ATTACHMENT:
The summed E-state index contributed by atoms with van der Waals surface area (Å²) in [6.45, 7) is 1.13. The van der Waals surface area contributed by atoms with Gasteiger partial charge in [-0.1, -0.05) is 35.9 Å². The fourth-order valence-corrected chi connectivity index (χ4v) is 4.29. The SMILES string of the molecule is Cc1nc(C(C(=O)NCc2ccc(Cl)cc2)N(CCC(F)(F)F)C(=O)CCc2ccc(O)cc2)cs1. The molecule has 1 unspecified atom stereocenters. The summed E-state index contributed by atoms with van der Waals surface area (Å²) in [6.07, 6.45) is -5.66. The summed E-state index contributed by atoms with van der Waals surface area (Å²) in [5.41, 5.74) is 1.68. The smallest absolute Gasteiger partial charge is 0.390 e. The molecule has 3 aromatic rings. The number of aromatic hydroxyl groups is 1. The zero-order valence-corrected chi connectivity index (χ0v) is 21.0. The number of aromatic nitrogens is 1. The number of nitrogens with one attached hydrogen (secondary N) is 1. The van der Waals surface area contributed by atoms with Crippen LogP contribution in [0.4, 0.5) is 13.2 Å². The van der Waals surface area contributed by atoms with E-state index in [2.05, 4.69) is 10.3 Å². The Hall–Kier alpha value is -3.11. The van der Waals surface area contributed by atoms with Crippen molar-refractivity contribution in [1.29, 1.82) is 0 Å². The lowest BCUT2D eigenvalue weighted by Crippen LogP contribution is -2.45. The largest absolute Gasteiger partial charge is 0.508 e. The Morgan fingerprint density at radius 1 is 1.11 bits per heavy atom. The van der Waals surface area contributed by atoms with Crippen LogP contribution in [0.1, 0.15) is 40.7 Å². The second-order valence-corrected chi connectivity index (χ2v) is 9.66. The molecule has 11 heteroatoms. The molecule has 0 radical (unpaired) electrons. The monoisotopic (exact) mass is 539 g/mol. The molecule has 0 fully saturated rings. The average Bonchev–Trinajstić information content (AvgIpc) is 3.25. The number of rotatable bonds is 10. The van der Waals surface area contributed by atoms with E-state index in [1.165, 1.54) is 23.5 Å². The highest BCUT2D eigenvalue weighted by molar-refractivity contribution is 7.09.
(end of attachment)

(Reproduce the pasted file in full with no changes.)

The summed E-state index contributed by atoms with van der Waals surface area (Å²) in [6.45, 7) is 1.13. The van der Waals surface area contributed by atoms with Gasteiger partial charge in [-0.1, -0.05) is 35.9 Å². The fourth-order valence-corrected chi connectivity index (χ4v) is 4.29. The SMILES string of the molecule is Cc1nc(C(C(=O)NCc2ccc(Cl)cc2)N(CCC(F)(F)F)C(=O)CCc2ccc(O)cc2)cs1. The molecule has 1 unspecified atom stereocenters. The summed E-state index contributed by atoms with van der Waals surface area (Å²) in [6.07, 6.45) is -5.66. The summed E-state index contributed by atoms with van der Waals surface area (Å²) in [5.41, 5.74) is 1.68. The smallest absolute Gasteiger partial charge is 0.390 e. The molecule has 3 aromatic rings. The number of aromatic hydroxyl groups is 1. The zero-order valence-corrected chi connectivity index (χ0v) is 21.0. The number of aromatic nitrogens is 1. The number of nitrogens with one attached hydrogen (secondary N) is 1. The van der Waals surface area contributed by atoms with Crippen LogP contribution in [0.4, 0.5) is 13.2 Å². The van der Waals surface area contributed by atoms with E-state index in [2.05, 4.69) is 10.3 Å². The Hall–Kier alpha value is -3.11. The van der Waals surface area contributed by atoms with Crippen molar-refractivity contribution in [1.29, 1.82) is 0 Å². The lowest BCUT2D eigenvalue weighted by Crippen LogP contribution is -2.45. The largest absolute Gasteiger partial charge is 0.508 e. The Morgan fingerprint density at radius 1 is 1.11 bits per heavy atom. The van der Waals surface area contributed by atoms with Crippen LogP contribution in [0.1, 0.15) is 40.7 Å². The second-order valence-corrected chi connectivity index (χ2v) is 9.66. The molecule has 11 heteroatoms. The molecule has 0 radical (unpaired) electrons. The monoisotopic (exact) mass is 539 g/mol. The molecule has 0 fully saturated rings. The average Bonchev–Trinajstić information content (AvgIpc) is 3.25. The number of rotatable bonds is 10. The van der Waals surface area contributed by atoms with E-state index in [1.165, 1.54) is 23.5 Å². The highest BCUT2D eigenvalue weighted by molar-refractivity contribution is 7.09.